The Deans of admission for both Harvard and Yale downplayed yesterday the significance of a recent letter from Yale President Kingman Brewster Jr. which recommended encouraging scholar athletes who apply to Yale.
Brewster's letter, sent to Worth David, dean of the undergraduate admissions at Yale on November 15, outlined the Yale Corporation's wish that "everyone engaged in the admissions process give positive weight to athletic distinction, if an applicant is otherwise qualified."
David said yesterday the letter did not mark a change in Yale's selection process. David said Yale had always favored "special interest" students and Brewster's letter was a reaffirmation of that policy.
"The statement itself was prompted by a notion held by our alumni that athletic talent was a liability [in the selection process]." David said. "That's not the case."
"I don't think Yale is going to go off the deep end," L. Fred Jewett '57, Harvard's dean of admissions, said yesterday. Jewett said he felt the Brewster letter would not mean a substantial or radical change in Yale policy.
"If it were a major change--if they were to give some huge significance to athletics--I'd oppose it," Jewett said.
Jewett said the admissions process at Ivy League schools for athletes was policed internally, and that admissions decisions were the responsibility of the faculty and admissions departments of the respective schools.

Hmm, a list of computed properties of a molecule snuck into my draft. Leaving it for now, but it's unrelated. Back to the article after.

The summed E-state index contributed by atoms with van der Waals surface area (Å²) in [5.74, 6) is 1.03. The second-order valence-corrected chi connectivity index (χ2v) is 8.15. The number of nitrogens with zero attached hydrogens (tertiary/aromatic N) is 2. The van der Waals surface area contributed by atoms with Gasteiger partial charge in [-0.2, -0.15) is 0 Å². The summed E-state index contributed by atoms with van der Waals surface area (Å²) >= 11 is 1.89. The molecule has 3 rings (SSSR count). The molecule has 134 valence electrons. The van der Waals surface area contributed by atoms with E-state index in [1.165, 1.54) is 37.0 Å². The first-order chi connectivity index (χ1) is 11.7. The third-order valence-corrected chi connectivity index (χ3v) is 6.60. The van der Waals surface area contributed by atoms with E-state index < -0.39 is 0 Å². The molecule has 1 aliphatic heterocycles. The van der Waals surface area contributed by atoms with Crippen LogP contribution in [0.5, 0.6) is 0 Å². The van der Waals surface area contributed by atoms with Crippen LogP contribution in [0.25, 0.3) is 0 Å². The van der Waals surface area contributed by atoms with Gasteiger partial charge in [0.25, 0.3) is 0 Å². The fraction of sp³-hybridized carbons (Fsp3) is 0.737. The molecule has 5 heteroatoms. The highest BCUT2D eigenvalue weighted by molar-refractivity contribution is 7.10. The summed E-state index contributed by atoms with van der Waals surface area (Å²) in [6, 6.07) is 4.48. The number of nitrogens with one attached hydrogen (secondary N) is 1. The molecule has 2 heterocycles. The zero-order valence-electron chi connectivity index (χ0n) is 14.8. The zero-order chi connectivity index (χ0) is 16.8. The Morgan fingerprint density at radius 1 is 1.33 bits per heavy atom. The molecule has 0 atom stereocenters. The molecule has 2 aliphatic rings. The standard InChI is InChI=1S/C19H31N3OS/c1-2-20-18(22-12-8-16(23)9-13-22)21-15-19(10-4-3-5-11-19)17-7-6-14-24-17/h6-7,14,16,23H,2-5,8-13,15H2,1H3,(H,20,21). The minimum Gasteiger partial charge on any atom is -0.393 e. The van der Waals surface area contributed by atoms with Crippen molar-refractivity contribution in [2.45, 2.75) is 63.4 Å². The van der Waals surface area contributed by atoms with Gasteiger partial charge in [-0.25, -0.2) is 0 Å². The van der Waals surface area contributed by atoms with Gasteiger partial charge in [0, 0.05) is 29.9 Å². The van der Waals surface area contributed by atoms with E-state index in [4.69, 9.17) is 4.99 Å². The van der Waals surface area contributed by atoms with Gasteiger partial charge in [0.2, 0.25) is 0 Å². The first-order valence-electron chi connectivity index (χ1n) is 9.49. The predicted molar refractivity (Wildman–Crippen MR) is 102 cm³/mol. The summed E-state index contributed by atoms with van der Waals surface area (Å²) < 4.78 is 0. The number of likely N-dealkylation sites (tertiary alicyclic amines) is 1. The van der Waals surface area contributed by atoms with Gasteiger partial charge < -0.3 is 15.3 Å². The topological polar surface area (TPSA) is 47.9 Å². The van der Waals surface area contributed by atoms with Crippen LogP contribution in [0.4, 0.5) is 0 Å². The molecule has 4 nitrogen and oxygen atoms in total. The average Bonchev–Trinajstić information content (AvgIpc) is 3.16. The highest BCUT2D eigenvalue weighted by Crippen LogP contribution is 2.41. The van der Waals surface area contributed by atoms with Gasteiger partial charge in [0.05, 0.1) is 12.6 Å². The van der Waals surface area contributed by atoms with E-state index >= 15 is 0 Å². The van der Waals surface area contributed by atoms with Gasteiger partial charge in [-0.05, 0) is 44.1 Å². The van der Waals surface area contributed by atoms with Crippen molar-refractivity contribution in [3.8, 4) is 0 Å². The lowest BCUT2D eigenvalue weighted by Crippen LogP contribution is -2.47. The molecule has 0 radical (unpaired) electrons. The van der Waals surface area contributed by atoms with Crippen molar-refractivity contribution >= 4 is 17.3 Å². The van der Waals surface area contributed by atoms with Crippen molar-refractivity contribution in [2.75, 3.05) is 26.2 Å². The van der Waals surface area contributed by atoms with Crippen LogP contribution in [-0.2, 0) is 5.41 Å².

Only when violations of recruiting practices or the Ivy Group's financial aid policy occur can external action be taken, Jewett said.
"We will probably see more athletes applying," David said, adding that Yale alumni might recruit more extensively. He said that Yale would not change its requirements if more athletes applied.
David did concede that the letter marked the first time Brewster and the Yale Corporation had defined the admissions policy towards athletes.
A Little Embarrassed
"They're [Yale] a little bit embarrassed by this," Seamus P. Malin, director of financial aid at Harvard, said last night. "Anytime you mention athletics it gets blown up."
Malin said, "I don't quite know what to make of Yale. Yale has a habit of large public pronouncements of policy--the function of which I never understood."
Malin said Harvard's policy towards athletic recruitment was one of the toughest in the League.